“Dr. Arens is my mentor,” said Matthew Adams, Ph.D., (’05), associate professor of history at Savannah State University. “He’s helped me more academically than anyone. The man is a pearl. I was very lucky in 2003 to be directed to his office filled with mountains of papers and books where he was hidden. I found my academic mentor of decades through his hair vaporous whites that stood among the piles of papers where he was reading a book.

It is obvious that Arens enjoys teaching as much as his students enjoy studying with him.

“I mean, that’s what keeps me going, teaching,” Arens said.

THE WAR IN UKRAINE IS PERSONAL

Because Arens is from Estonia, he constantly monitors what is happening with the war. He thinks it will be difficult to predict what will happen with President Putin in charge.

“For him, Ukraine was just part of this Russian empire. So he has to try to show the Russian people and the rest of the world that Russia matters,” Arens said.

But Arens sees hope in the way much of the world has reacted to the war.

“I am generally encouraged by the current policies of the United States and European leaders of sticking together and presenting a common front.”

WAR HAS SUSPENDED STUDENT INTEREST

“I have to teach my modern Russian history class in the fall for the first time in a few years,” Arens said. “And I still make it available to seniors in the Savannah community. They can attend classes for free if they are over 62 years old. And of course, as teachers, we appreciate classes where we can engage in various conversations among students. If you have a good mix of students, it’s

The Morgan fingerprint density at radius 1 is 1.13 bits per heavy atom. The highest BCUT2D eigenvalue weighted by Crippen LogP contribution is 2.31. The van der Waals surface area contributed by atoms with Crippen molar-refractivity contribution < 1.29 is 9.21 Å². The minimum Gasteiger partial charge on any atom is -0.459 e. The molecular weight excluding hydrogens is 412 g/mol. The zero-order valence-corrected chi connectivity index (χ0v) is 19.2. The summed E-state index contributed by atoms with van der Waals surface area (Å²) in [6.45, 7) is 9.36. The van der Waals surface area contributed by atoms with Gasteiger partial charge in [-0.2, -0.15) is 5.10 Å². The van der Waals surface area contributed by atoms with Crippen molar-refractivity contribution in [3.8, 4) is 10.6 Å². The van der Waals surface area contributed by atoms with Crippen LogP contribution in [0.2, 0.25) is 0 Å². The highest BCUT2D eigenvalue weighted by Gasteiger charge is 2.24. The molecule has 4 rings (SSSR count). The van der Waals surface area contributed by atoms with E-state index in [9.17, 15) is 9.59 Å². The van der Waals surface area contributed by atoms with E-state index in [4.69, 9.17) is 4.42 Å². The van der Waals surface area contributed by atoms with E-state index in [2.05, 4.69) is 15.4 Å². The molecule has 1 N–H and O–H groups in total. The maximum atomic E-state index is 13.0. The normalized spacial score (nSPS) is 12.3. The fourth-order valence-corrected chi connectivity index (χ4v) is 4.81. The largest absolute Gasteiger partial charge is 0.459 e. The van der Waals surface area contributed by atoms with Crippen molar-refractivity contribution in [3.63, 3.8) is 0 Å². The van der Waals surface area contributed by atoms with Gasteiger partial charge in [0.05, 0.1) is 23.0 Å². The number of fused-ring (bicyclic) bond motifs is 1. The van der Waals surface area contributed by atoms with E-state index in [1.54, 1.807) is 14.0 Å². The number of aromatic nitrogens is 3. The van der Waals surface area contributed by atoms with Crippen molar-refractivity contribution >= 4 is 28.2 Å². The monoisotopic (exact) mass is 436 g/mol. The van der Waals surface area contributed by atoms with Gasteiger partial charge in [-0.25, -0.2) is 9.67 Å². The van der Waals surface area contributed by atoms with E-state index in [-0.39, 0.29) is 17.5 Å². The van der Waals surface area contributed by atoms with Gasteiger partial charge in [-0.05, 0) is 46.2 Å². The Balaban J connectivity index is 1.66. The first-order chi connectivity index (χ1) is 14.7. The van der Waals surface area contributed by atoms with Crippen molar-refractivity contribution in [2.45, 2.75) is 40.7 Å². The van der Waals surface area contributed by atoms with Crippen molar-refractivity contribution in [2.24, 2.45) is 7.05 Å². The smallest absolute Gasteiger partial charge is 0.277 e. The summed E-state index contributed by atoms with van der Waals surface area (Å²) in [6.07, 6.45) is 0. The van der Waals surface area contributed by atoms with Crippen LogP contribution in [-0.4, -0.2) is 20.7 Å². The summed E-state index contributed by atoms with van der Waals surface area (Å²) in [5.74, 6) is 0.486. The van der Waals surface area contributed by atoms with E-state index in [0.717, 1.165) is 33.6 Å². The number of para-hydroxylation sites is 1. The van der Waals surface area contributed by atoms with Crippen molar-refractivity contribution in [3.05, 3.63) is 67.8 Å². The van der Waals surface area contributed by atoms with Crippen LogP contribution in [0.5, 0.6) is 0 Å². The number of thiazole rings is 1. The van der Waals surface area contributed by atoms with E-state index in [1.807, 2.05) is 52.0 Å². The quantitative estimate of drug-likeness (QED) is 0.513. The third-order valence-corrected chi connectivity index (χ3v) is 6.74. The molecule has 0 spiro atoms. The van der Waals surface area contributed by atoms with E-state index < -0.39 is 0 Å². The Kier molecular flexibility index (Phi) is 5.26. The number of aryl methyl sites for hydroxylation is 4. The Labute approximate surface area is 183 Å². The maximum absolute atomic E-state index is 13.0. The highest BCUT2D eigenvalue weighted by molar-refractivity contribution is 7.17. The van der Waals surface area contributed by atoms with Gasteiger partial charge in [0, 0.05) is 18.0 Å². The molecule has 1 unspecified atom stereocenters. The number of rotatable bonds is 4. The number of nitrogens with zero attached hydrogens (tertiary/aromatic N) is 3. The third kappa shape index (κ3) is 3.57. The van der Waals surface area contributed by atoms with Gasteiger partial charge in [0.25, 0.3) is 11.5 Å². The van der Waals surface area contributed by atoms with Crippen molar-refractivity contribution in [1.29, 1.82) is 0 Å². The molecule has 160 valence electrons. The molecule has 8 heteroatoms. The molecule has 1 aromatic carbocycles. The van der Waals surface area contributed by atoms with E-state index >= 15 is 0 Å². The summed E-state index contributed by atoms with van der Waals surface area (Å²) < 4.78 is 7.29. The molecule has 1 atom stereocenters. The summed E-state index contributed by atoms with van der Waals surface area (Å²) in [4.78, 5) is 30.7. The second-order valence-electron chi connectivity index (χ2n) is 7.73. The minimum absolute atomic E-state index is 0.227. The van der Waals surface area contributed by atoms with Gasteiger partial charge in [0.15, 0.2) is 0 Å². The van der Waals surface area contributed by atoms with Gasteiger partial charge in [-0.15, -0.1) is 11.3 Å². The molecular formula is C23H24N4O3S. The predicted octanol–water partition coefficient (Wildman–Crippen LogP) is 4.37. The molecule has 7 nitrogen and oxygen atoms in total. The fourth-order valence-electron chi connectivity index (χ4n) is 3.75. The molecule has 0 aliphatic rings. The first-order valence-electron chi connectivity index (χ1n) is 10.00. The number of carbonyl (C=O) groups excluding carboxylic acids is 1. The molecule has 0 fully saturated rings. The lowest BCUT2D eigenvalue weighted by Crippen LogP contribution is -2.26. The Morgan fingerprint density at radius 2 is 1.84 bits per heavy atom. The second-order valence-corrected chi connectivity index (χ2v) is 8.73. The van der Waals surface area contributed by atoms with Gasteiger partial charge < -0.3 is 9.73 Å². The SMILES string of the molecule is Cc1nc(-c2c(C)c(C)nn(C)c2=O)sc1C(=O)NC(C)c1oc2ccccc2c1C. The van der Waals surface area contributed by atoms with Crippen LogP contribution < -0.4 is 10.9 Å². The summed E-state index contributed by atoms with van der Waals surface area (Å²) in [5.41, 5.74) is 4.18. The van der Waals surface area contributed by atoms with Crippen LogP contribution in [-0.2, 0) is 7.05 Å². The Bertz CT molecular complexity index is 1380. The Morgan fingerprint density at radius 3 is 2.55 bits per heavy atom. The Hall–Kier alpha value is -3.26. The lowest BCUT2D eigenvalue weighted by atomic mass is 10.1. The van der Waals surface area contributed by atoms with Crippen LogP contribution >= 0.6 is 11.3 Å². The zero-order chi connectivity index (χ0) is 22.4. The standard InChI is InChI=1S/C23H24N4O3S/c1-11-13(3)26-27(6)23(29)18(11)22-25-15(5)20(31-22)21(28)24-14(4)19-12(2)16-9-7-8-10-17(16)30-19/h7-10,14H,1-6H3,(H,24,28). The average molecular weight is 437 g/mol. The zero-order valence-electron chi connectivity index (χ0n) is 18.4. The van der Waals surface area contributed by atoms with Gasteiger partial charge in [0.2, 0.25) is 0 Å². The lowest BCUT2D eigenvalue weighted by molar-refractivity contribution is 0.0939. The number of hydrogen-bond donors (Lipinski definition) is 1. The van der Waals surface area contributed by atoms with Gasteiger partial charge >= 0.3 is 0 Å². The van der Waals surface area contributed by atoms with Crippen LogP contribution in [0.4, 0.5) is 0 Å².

very stimulating.

FUTURE PLANS

Retiring from teaching seems like a distant thought to Arens. Asked about possible future retirement plans, he talks more about the needs of students.

“It is more important than ever today that students need to understand where people from another culture come from. And when I read my final exams, and if I find that the students understand that, then I’ve done my job. I love teaching so much and as long as students find me saying helpful things and pushing them, then no. I will not retire.

It looks like Arens will be the mace bearer for a few years.

—Liz Walker

Share.

About Author

Comments are closed.